Nelson is researching the best model for settling its migrant population, now the country's third highest.
The Nelson Multicultural Council and Victoria University are conducting a study on the region's growing diversity.
The project aims to get a better idea of the region's ethnic minorities and migrant communities; their needs, aspirations and processes of integration and settlement.
Its research coordinator, Brigid Ryan, said information would be gathered from a series of workshops underway throughout the region running until late November.
The information would be used to help guide the council and other agencies in supporting new arrivals as well as those who have been settled for some time.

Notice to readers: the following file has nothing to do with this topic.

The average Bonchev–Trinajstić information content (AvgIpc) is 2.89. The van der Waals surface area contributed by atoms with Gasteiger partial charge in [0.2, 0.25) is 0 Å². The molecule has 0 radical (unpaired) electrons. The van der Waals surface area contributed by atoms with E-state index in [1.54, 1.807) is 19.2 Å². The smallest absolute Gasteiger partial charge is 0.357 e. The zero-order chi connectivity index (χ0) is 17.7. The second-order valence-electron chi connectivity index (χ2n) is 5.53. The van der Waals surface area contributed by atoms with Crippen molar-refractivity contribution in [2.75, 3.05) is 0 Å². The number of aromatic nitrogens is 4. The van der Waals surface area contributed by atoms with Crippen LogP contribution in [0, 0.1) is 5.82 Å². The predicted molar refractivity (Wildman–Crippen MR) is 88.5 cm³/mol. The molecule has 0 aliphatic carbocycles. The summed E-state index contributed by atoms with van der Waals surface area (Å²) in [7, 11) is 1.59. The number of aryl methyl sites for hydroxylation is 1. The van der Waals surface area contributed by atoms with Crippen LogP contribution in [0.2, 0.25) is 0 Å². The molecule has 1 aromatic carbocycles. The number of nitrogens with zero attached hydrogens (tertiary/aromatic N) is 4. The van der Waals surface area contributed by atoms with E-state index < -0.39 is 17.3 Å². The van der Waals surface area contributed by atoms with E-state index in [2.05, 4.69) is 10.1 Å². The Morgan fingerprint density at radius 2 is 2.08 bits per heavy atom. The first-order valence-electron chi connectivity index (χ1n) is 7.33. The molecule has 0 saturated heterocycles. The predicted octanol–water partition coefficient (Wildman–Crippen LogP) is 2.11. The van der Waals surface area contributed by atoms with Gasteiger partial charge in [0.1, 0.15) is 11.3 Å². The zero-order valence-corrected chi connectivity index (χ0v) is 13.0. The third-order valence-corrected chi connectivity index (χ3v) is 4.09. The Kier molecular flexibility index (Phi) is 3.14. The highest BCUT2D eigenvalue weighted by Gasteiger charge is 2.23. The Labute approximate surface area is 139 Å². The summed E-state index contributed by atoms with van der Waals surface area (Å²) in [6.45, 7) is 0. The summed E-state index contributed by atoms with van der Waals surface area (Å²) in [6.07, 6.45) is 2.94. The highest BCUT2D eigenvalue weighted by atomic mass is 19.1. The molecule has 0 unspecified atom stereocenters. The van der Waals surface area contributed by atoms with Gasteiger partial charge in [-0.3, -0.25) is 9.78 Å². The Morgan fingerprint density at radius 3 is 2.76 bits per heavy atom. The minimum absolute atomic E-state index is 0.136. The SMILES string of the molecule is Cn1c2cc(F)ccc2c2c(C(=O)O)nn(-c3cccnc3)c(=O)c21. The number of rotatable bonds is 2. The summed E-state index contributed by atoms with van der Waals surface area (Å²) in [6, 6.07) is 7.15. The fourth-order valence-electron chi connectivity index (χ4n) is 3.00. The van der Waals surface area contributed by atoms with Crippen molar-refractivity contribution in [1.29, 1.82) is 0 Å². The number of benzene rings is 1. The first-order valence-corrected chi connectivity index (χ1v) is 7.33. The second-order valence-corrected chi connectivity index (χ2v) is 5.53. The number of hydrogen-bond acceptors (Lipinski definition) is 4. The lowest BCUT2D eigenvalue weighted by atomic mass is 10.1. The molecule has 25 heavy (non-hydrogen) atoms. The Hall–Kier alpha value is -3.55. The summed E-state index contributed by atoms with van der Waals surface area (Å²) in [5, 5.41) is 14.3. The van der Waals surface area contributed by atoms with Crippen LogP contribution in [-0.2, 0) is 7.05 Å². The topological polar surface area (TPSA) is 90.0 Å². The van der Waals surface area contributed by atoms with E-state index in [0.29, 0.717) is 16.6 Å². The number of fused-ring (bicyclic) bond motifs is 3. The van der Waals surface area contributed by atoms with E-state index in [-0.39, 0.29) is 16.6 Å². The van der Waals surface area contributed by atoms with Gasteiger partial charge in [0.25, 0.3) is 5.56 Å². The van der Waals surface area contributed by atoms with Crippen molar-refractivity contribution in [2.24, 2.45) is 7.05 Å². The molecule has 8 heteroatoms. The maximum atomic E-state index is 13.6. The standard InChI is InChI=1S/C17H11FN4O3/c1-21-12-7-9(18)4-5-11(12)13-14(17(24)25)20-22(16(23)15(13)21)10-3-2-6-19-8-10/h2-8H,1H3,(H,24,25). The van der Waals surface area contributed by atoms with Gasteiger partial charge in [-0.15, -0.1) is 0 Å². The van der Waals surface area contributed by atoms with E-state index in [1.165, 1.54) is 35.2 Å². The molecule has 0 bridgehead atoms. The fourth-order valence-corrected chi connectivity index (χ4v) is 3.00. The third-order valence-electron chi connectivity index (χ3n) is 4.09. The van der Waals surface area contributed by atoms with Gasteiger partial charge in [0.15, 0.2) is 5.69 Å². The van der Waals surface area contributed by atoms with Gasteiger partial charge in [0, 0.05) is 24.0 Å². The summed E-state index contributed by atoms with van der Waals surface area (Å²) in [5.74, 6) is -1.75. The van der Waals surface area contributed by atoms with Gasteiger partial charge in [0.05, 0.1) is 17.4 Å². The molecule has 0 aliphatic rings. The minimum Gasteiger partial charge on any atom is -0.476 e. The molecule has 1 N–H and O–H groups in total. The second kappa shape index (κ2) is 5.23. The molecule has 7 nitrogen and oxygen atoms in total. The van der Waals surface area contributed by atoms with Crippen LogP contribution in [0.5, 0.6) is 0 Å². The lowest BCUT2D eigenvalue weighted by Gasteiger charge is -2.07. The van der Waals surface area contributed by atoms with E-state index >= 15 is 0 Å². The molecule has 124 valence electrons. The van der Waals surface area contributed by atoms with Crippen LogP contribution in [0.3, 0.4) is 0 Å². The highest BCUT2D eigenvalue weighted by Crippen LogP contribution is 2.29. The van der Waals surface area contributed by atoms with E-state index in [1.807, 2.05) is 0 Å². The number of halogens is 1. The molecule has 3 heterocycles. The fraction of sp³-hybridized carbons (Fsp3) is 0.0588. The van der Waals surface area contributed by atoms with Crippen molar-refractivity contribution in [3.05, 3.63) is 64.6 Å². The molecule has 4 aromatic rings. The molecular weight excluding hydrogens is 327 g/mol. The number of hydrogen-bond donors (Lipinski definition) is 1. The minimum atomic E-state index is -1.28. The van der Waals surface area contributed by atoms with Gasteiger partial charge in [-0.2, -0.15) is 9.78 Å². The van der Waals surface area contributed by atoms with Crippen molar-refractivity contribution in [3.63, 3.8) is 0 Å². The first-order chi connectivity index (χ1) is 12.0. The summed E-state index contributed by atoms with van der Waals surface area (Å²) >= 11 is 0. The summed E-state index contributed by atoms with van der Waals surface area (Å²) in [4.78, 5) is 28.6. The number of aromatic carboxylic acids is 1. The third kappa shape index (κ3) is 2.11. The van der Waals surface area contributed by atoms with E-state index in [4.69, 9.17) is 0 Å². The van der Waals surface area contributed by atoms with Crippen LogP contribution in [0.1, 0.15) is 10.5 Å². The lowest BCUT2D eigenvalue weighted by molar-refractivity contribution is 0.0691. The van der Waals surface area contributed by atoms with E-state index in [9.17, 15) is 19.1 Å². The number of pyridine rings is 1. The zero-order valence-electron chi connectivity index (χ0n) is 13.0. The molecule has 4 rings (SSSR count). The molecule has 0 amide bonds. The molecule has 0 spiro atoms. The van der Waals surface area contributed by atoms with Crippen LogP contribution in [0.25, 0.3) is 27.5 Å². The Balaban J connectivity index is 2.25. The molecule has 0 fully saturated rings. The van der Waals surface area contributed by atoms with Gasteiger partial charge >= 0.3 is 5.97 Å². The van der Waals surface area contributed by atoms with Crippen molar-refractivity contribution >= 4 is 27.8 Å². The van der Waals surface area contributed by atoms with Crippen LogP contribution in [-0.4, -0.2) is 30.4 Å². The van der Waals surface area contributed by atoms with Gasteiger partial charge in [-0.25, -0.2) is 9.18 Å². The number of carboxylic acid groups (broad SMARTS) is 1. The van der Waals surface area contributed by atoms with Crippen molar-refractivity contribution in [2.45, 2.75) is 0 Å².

Ms Ryan said more than 20 percent of Nelson-Tasman's total population of 100,000 was born overseas.
She said migrants included refugees and those from developed countries, who also needed help adjusting to work and lifestyle changes.
New migrants brought diversity and vibrancy, but a big challenge was funding bridging services, Ms Ryan said.
"Such as when former refugees move on from Red Cross and start to access mainstream services, it's quite challenging where people still don't speak English, so that means language is a barrier."
She said migrants were attracted to the region for the work opportunities, but also the lifestyle it offered.
"In the workshops so far what's been highlighted is that people feel safe here. I think with all that's happening in the world these days, parents feeling safe, and keeping their children safe is such a big thing.
"What value can you put on safety," Ms Ryan said.